20150301_seoulbeats_vixx2The boys of VIXX are back again, this time with an album that’s short but sweet. Their latest single album features three new songs from the group. Even with such a short tracklist, both the company and the members themselves manage to capture the talents and varied styles that VIXX has to offer mainly because two of the three songs are original compositions by members Leo and Ravi.

The album itself is called Boys’ Record — the jury is still out on whether this means that it is about “a record (noun) that is produced by boys” or if it is simply a sentence  with an inappropriately placed apostrophe and missing an object: “boys record (a record).” Knowing the deep meanings behind many K-pop group names, VIXX included, I feel like the name carries a double meaning. Whatever it is, I’m happy that they produced it, because this tiny little package has left me wanting a lot more VIXX, and fast.

“Love Equation” is first up on the album and is the title track. The song was actually written and composed decades ago and performed by the band R.ef in 1995. (Side note — this is why Hyuk‘s legs are featured on the album cover; our maknae was born in 1995, and so the boys said on Ask in a Box that they thought it would be fitting.) Being the title song, it was promoted with an MV that was cute and fun without being sickeningly sweet. The MV concept fits the song well and is a refreshing break from VIXX’s last (and darker) comeback “Error”.

[youtube http://www.youtube.com/watch?v=OM4C3uIXk28]

Instead, “Love Equation” is upbeat and cheerful. The beat is vaguely reminiscent of ’90s dance music, with subtle flavours of the trot music that was still clinging to mainstream popularity at the time. The chorus is especially catchy and the song is just a fun dance track overall. It has definitely been updated from its 1995 version for a 2015 audience, with the tempo increasing slightly and the key altered to suit the members’ higher range. Though the song is clearly produced in 2015, with more electronic instruments, it still retains the 1995 soul and spirit of the original.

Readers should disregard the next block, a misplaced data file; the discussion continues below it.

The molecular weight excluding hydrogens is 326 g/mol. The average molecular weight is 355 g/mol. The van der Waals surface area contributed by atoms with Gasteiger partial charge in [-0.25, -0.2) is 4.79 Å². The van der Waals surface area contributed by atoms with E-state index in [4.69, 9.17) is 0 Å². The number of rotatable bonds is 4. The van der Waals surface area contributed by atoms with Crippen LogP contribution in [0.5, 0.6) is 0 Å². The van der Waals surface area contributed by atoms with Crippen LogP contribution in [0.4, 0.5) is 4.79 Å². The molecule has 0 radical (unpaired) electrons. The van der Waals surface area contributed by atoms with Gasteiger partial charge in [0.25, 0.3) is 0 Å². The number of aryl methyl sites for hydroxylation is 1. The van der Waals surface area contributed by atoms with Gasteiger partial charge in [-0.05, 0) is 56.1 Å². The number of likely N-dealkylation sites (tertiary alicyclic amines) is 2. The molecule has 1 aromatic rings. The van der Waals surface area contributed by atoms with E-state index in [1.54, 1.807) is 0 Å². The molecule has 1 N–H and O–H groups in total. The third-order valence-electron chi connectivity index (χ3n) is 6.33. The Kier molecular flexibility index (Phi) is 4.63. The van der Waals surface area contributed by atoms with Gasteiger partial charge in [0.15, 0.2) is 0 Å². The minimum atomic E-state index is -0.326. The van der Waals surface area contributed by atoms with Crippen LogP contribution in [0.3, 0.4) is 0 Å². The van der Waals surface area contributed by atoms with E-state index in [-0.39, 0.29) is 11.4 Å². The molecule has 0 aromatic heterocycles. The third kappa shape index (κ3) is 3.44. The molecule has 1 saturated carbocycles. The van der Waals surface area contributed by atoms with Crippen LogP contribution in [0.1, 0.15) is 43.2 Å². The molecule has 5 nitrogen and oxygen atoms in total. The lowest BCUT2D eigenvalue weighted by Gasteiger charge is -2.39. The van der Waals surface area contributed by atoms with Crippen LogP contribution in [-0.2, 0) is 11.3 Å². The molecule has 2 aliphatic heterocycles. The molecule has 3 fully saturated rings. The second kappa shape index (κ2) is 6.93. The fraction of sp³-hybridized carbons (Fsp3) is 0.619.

In the same vein, the rap parts were completely changed by Ravi, though the lyrics remained true to the original: all about, surprisingly, dealing with a breakup. The lyrics and the mood of the music somehow work together, especially during the chorus when they sing “Have you ever broken up with someone on a sunny day? It’s worse than a rainy day.” Despite all the gloominess of a breakup, the sun keeps on shining, and life goes on.

iAiwTmDBSXzs5I hold high expectations for VIXX performance-wise and was not disappointed. The vocal line delivers all of their lines beautifully, and the harmonies are great. Even Hyuk, notorious for barely receiving any note-worthy parts, gets full lines to sing — really sing — instead of just random phrases to say in the background.

We switch gears from fun and cute to the next song on the single. “On Cold Nights” is the album’s ballad, a piece both written and composed by Leo.

For his first published composition, I am quite impressed with Leo’s talent as both a performer and a songwriter. I found the lyrics beautiful, although they consisted of the standard ballad fare of feeling sad after a breakup. Nevertheless, the melody of the song fit the poetry of the lyrics like a glove. Leo understands both composition and writing and makes the two work together to bring out a really cohesive piece. Ballads can often be either too slow or too powerful but this song is written in a way that allows it to remain fast but still thoughtful.

This ties into performance where, again, VIXX rarely disappoints. The singing is excellent, and the interpretation is emotional yet controlled. It’s not too slow and emotional nor is it screamed out at the top of their lungs. The singers straddle the line, and they come out with a song that is one of my favorite ballads to date.

And we’re on to our last track on the single. With Leo in the limelight for his original composition, Ravi gets a turn as well for composing and writing the lyrics for “Memory.” He already has experience in writing, having been credited on most of VIXX’s songs as a rap lyricist, but this is his first time composing and writing for the group. He does a fair job, producing a power ballad that has emotion and depth. And although I am not always a fan of his delivery of rap lines, he writes this song in a way that it makes his style of performing fit with the song itself.

However, I believe the true star of this song is Hyuk. This song is a duo between the two, and for once Hyuk gets to sing full choruses, all on his own. He has definitely matured as an artist and as a singer and shows that he is able to carry the vocals of a song by himself. The performance isn’t overwhelmingly difficult from a technical perspective, but he does a very good job with the vocals in and of itself, and I think he should be recognized for that. It definitely is noteworthy considering he doesn’t usually get as many lines, and I’m proud of him for working hard enough that his vocals can carry a song. (Maybe Jellyfish will even let him sing real verses in the future!)

Boys’ Record, in the eleven-and-a-half minutes it takes to listen to the whole thing, is a microcosm of VIXX’s versatile abilities. A cute song, a ballad, and a power track all in one short package, with two original composers and lyricists to boot. VIXX continues to impress me with their versatility and raw talent, and I can’t wait to see more original stuff from them.

Rating: 4.5/5

(YouTube, Jellyfish Entertainment.)